Posts

Under Construction: The Green River Small Home by B&B Quality Construction

The Green River Small Home

  • Built by B&B Quality Construction, a division of B&B Micro Manufacturing, Inc.

  • Built on-site on a foundation (not on wheels)

  • Small footprint at 16′ x 20′ plus a porch

  • Kitchen, bathroom and living room downstairs

  • Stairs up to sleeping loft

B&B Quality Construction builds homes and other buildings on-site with traditional construction techniques.  They are available for projects within reasonable distance of North Adams, Massachusetts.

The Green River Small Home is currently under construction.  Click to enlarge the construction photos below.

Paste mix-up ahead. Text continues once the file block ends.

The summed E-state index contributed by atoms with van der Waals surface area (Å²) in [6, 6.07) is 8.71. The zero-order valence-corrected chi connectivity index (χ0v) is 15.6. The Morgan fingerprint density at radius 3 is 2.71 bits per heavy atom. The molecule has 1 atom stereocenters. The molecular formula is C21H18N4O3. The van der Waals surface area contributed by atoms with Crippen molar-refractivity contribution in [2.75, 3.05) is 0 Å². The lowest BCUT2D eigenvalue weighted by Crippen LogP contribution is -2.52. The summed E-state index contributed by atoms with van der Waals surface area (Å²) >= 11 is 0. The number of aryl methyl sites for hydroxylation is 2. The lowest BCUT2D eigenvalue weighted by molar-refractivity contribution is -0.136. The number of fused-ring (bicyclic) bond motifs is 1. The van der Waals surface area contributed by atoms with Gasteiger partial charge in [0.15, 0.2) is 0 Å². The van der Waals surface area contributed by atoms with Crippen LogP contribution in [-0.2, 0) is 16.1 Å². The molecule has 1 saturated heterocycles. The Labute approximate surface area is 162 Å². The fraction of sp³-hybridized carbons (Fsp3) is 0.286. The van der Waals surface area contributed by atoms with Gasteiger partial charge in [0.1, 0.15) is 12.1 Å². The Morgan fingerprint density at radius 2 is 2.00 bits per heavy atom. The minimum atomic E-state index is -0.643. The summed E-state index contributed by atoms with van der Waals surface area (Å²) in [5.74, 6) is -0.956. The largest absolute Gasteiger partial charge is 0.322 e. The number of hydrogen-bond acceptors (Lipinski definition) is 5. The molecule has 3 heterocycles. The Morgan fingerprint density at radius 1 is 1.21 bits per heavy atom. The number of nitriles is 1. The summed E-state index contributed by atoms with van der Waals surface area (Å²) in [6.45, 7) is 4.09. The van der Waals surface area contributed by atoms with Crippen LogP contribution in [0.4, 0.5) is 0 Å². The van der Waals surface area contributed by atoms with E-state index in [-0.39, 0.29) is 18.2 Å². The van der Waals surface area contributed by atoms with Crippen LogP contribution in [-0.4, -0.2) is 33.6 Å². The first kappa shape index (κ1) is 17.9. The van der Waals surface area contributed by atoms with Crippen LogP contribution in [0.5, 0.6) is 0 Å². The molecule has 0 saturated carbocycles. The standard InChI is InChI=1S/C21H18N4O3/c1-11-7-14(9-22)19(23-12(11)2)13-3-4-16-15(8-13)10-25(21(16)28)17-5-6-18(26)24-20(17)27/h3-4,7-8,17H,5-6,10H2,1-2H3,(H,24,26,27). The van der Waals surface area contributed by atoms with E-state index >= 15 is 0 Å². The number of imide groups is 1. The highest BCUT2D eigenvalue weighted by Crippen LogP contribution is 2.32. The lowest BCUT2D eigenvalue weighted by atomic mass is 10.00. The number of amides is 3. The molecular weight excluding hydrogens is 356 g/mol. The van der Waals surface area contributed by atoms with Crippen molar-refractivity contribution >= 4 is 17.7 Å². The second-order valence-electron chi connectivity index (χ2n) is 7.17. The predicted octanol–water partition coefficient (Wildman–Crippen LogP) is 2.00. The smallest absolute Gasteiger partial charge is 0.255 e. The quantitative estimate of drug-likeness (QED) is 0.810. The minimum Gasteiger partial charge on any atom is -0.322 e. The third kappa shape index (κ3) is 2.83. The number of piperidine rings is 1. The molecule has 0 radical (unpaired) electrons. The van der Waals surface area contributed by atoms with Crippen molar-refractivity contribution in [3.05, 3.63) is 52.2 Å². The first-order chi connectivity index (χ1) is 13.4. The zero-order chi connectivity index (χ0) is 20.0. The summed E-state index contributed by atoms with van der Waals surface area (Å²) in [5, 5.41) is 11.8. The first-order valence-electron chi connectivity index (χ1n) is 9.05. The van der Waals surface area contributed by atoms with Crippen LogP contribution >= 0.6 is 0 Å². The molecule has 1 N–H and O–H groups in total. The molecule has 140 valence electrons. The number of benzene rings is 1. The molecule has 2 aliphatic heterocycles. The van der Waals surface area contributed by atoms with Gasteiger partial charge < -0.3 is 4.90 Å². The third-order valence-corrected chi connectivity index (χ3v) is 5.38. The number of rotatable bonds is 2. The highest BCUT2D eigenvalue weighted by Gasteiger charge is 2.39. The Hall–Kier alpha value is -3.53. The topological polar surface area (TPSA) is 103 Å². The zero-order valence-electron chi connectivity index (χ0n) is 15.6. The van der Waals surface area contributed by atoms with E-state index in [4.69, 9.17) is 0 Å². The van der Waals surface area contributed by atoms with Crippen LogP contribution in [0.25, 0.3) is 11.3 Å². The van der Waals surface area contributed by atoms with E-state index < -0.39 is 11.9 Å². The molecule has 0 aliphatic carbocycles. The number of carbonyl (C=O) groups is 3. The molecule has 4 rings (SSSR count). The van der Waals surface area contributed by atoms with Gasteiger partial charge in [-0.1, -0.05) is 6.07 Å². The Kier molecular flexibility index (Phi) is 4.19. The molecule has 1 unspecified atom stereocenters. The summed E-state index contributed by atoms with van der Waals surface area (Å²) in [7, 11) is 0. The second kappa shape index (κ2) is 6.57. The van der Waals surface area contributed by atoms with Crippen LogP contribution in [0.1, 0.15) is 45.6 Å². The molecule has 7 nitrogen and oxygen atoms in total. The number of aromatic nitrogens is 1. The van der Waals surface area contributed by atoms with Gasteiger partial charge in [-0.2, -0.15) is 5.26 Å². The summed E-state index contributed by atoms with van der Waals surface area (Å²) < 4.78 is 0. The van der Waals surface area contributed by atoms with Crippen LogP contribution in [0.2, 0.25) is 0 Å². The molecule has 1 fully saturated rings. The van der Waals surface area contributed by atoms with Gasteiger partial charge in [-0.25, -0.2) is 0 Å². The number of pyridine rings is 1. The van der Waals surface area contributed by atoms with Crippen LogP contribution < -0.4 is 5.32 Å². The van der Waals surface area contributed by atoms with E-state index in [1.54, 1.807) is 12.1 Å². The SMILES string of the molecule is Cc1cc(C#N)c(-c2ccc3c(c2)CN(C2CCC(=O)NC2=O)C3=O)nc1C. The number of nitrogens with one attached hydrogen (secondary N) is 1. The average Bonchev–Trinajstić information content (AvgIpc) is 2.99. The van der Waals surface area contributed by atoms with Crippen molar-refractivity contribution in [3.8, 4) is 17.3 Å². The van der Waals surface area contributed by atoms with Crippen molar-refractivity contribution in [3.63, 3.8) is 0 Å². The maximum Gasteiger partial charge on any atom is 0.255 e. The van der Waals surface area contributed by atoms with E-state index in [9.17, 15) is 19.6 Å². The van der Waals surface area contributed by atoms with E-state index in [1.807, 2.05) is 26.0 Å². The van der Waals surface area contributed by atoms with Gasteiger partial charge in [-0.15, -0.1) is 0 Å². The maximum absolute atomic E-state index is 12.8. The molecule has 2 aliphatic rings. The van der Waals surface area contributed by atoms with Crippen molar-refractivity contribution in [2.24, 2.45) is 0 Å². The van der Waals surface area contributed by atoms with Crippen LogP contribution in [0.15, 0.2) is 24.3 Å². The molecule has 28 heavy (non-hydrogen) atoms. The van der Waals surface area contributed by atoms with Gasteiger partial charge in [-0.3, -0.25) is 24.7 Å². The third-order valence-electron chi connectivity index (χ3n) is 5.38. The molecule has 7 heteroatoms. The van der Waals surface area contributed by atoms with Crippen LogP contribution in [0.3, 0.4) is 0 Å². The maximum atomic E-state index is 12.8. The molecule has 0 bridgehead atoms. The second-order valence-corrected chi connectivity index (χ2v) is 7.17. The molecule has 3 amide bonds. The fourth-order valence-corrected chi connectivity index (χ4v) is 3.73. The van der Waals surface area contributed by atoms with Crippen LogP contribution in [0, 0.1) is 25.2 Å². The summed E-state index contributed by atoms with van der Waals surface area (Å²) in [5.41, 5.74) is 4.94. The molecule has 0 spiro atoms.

Green River Small Home Floor Plan Tiny House B&B Quality Construction

 

EDIT: Construction is now finished!  Click here to see the finished photos and a video tour of the Green River Small House. 

Interested in a small, permanently-affixed house like this near North Adams, MA?  Contact us!

The Coolest Tiny Home Add-Ons

At B&B, all of our tiny houses are customizable to your preferences. That means that you get to pick all of the finishes in your tiny house. Check out some of our customers’ favorite features and add-ons below.

Solar Panels

Solar panels can be fully installed on your tiny house for as little as $10,000. Grid-tied solar energy offers a great way to live sustainably and you even have the option of selling back excess electricity–a win-win!

Read our blog post on the two most common types of solar panels: off-grid and grid-tied. 

Shiplap

Who doesn’t love shiplap? At B&B, we offer shiplap bare, painted, or stained. You also have the option of having the shiplap on the ceiling.

Shou Sugi Ban